Some gamers reacting to a shooting at a Madden 19 tournament on Sunday that killed three and injured 11 had one subject on their minds in the grim aftermath — security.
Though many details about the shooting remained unclear, including how the 24-year-old suspect, David Katz, apparently entered the Jacksonville, Florida, tournament armed, people involved in the booming esports industry pleaded for more protection at such events.
"Sad day and a WAKE UP CALL for organizers large and small," tweeted Jason Lake, CEO of the esports team compLexity Gaming. "It's time esports events (large and small) double down on security for everyone in general and players specifically."
A compLexity player, Drini Gjoka, was struck in the thumb but managed to escape the tournament venue, a company spokesman said in a statement.
A man who identified himself as the general manager of another esports team, eUnited, wrote on Twitter that players, managers and owners should have separate entrances and exits from the fans, and another observer lamented the loss of an important part of esports culture — the "loose" rules that once allowed fans to mingle with players.
"That was cool at the time," the person tweeted, "but the investment is there to provide top-of-the- line security, so let's make sure all the big events have it!
An estimate published earlier this year by the data tracking firm Newzoo said the industry is expected to grow by 38 percent this year, to nearly $1 billion, and reach an audience of 380 million with titles like "NBA 2K," "Pokémon" and "Call of Duty."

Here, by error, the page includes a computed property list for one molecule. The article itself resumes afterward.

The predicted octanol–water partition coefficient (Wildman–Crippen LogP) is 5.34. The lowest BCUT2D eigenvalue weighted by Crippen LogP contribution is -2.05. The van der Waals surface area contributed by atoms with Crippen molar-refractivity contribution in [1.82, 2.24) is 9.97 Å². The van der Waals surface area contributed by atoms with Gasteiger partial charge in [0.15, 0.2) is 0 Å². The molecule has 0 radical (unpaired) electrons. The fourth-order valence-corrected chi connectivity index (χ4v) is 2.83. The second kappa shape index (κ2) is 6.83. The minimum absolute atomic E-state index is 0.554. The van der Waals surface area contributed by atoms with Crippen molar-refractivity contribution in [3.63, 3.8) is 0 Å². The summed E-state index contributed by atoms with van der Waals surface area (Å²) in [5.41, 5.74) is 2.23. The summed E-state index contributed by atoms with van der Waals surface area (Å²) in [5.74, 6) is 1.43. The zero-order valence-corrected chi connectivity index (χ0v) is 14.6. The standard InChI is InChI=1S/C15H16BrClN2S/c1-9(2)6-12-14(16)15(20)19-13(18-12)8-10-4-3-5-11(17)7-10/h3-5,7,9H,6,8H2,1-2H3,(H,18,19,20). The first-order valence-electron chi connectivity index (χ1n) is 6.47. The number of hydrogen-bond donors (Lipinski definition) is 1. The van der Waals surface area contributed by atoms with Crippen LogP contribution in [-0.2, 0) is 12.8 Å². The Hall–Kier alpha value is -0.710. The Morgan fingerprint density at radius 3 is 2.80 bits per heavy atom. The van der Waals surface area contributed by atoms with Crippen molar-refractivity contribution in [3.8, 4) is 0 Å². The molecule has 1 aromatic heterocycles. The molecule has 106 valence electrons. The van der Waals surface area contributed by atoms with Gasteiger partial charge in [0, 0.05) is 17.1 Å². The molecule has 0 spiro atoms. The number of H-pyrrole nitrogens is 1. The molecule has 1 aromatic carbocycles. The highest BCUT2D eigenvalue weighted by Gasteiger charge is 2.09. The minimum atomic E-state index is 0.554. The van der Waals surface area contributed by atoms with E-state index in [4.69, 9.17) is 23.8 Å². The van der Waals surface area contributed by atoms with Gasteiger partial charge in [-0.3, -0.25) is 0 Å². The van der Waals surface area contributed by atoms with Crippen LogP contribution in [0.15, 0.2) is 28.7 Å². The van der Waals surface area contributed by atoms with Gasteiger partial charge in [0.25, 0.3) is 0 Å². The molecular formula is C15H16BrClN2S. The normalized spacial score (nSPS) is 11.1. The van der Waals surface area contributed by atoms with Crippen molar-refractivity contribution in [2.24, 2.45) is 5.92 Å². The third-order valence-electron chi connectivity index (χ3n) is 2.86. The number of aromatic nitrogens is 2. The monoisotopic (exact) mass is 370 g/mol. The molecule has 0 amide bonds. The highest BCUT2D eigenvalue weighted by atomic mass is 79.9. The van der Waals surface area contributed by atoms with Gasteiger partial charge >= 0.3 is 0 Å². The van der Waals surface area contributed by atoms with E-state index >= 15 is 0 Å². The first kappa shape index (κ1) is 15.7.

Amid such growth, security at these events can vary, said Rod Breslau, a longtime esports journalist and consultant.
Breslau said Sunday's event — the first of the Madden 2018-2019 season — was small. Unlike the "Dota 2" championship in Vancouver's Rogers Arena that ended Saturday and had a prize pool of $25 million, along with "great security," according to Breslau, the Madden qualifier topped out at a fraction of that. The event took place at a gamer bar that shares an entrance with a pizzeria.
"The smaller the game, the less security there is," Breslau said. "You can very well get into many of these events without any type of checking, and you could very easily sneak things into a lot of these places."
Still, it's not as if there's been a rash of violence at esports events. Breslau recalled a 2015 incident, in which two men drove from Iowa to the Pokémon World Championship in Boston with a shotgun, an AR-15 and 300 rounds of ammunition — and posted threatening messages about plans to carry out "another Boston massacre" there.
The pair was arrested in Boston while trying to check in for the event. They pleaded guilty to weapons charges and were sentenced to two years in prison.
The more common crime associated with the subculture is "swatting" — when one gamer files a false police report on a competitor, Breslau said. In one notorious case earlier this year, a dispute between two "Call of Duty" players ended in the fatal police shooting of Andrew Finch in Wichita, Kansas.
While swatting originated among "Call of Duty" players, Breslau said, the phenomenon has progressed.
"All the communities do it now," he said.
In Jacksonville, Florida, Sheriff Mike Williams told reporters on Sunday that Katz, who was from Baltimore, was in town for the tournament, though it wasn't clear if he was a fan or a participant.
Asked whether the bar had security, Williams said: "I don't know. We'll have to look at that down the road."